Libia Castro & Ólafur Ólafsson, Matej Čepin, Robert Hutinski, Staš Kleindeinst, Aino-Marjatta Mäki in Jaakko Karhunen, Ana Nedeljković in Nikola Majdak jr., Luiza Margan, Paula Muhr, Pleurad Xhafa, Adrian Paci, Ana Pečar in Oliver Ressler, Vahida Ramujkić (together with: Aviv Kruglanski, Dejan Došljak), Zgodovinski arhiv Celje, Dalibor Bori Zupančič
Shame on you! is an interdisciplinary project spanning over four years, produced in concept and programme by the cultural institutions Celeia Institute – Centre for Contemporary Art in Celje (Slovenia) and the Miroslav Kraljević Gallery in Zagreb (Croatia).
The project functions as an artistic and theoretical platform, focused on analysing the affect of shame. As part of the project, and alongside the lectures and presentations, an art residency programme also took place in the period between 2013 and 2015. During their residencies, the invited artists produced the works that will be shown in the exhibition for the first time. Anna Dašović, Paula Muhr, Aina-Marjatta Mäki and Jaakko Karhunen, as well as Miloš Trakilović were hosted in Celje.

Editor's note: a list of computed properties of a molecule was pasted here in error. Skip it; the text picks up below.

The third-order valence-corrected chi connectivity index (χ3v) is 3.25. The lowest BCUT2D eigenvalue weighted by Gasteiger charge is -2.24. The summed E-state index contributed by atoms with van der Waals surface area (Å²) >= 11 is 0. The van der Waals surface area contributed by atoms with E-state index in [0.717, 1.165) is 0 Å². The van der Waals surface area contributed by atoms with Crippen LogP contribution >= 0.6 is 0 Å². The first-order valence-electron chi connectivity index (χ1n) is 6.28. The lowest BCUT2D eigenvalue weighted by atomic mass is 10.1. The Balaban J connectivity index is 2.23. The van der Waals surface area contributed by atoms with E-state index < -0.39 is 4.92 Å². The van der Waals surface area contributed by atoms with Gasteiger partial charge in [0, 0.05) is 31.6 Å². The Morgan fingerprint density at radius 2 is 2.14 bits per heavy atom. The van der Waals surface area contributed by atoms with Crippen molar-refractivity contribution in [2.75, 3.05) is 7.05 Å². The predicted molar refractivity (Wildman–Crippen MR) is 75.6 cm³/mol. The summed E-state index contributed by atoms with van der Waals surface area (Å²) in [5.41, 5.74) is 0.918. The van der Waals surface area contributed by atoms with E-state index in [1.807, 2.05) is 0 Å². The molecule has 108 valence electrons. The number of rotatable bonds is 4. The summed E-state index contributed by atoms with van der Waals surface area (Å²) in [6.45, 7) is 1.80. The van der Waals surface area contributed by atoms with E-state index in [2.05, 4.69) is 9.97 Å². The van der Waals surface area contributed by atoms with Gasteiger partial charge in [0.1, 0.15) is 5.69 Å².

The starting hypothesis of the Shame on you! project is based on the assumption that feeling shame is a symptom that reveals various forms of social inequality since this is in its core a socially conditioned affect. In the process of coming up with the concept for the exhibition, we focused on the area of the economy and its division of labour as it is an essential producer of sociality (through work we enter into relationships and form a variety of social ties). It is worrying that in the contemporary times a singular form of economy is becoming established that is based on massive exploitation of the work force, which presents itself as the only possible social reality that should be adapted to. Theoreticians Julie Graham and Katherine Gibson write that it is precisely the naturalization of the economy, which has established itself in the public space to a totality after the demise of socialism, that has led to a shift from understanding the economy as a field of transformation, or at least as a field which can be communally managed, to exercising the latter as hegemonic formations of governing. The governing of society from the standpoint of the interests of the economy, new production processes and changed forms of labour have a significant impact on social relations, creating new subjectivities and various social classes. As part of the project, we were predominantly interested in what type of working conditions, within situations where neo-liberalism appears as the fundamental discourse, the affect of shame occurs and the relations that it discloses.In doing so, we took into account the mentality of the neo-liberal ideology which spreads awareness that economic and social success depends on our own capacity for action on the labour market and that the individual is solely responsible for his own social status. Tomaž Flajs, Gestalt psychotherapist, stresses that shame is experienced by the individual in an intimate situation as something painful. This experience is inextricably linked with the external environment since by humiliating certain identities or ways of living, society establishes the mechanisms of control, thereby allowing the reproduction of socially acceptable norms. Conformism is therefore essential for the maintenance of shame given that this affect appears as the individual or the community no longer has the ability or wish to adapt to the given norms of reality.